Your career site, for example, is particularly well suited for employer branding. It should be easy to find and closely linked to the content of your website. You should also optimise it in every respect for your recruiting. For example, if your target group is differentiated into talents with different professional experience, it might make sense to develop different tailor-made landing pages.
You can also use your social media profiles in terms of employer branding. Via Facebook, Instagram, Linkedn and Co. (find out where your target group is), you can provide a look behind the scenes, let your employees have their say or draw attention to yourself with an authentic corporate video.
Employer rating portals such as kununu, Glassdoor etc. also play an important role. These portals are not one-way streets, although they are of course essentially intended for employees to rate their employers. It is advisable to maintain them and respond to employee comments in a friendly and open manner, to thank them for positive feedback and to offer a discussion in case of negative reviews. Encourage your employees to give honest assessments - and thus create an authentic image of your company.
A very important - and mostly forgotten - tool in employer branding is the candidate journey. This describes the journey of your applicants from the beginning of the job search to employment in your company. It is shaped by the various points of contact with your company. The experiences that a talent gathers along the way determine his or her image of you as an employer. That's why you should take a close look at your application process - and constantly improve the experience of your candidates during the candidate journey.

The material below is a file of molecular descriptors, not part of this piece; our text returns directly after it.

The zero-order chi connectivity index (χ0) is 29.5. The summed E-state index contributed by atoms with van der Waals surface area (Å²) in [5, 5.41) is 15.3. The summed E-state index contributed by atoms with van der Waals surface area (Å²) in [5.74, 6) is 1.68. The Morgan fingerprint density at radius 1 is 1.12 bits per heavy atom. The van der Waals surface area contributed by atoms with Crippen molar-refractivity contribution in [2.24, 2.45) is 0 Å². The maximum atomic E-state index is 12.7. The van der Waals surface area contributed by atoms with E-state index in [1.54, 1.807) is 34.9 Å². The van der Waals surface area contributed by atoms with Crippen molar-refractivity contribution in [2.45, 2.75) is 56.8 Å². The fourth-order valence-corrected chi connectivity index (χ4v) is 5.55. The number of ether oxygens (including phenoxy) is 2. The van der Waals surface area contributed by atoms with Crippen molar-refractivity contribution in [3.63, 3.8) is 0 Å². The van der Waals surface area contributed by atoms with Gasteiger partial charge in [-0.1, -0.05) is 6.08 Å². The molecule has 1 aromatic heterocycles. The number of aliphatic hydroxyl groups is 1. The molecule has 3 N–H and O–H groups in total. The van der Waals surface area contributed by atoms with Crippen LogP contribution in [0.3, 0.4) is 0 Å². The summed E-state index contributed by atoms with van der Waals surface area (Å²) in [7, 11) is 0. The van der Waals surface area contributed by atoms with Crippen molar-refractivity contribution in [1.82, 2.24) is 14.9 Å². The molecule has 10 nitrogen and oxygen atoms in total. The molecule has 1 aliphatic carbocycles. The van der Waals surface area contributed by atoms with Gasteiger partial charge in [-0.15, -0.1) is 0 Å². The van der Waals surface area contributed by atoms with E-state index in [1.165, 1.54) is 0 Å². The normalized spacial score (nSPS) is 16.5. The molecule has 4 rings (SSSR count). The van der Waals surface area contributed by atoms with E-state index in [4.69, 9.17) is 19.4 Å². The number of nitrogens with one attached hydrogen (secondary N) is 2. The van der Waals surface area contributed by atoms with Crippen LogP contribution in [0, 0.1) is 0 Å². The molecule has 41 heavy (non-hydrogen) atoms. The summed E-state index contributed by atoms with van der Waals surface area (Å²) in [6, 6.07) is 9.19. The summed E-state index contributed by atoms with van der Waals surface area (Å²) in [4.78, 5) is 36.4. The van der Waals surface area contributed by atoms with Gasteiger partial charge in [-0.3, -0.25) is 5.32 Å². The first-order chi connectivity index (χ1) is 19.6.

Take Internal Measures
Internal employer branding measures are about communicating your employer brand to your employees as well. In this way you create trust, your employees can identify with your company and become emotionally attached through shared values. A close exchange is important here .f you as an employer are perceived differently by your staff than you present yourself from your point of view, dissonance will result and you will lose credibility.
In addition to a living corporate culture, internal measures include communicating the employer brand within the framework of presentations, workshops or company celebrations, via e-mails, an employee newspaper or the intranet. Are there employees who are enthusiastic advocates of your company? Then make them your brand ambassadors. They can report on their experiences via social media and the like - and thus ensure more authenticity.
You can only determine whether your efforts have been worthwhile by measuring your progress. Surveys and feedback interviews, for example, are suitable for this. In this way, an exchange can take place with your employees and candidates and you can find out whether something has changed in the perception of your employer brand or whether there is room for improvement.
Other indicators you can use to measure the success of your branding are, for example:
- the unsolicited application rate,
- the number of applications per job advertisement,
- the percentage of applicants who heard about your company through employee recommendations, or
- the number of holiday job seekers from employees' families.
Set meaningful indicators and intervals at which you measure these. You should also transfer the results of feedback discussions and surveys into comparable key figures. This will give you an overview of your progress and any levers you can use to optimise your employer branding.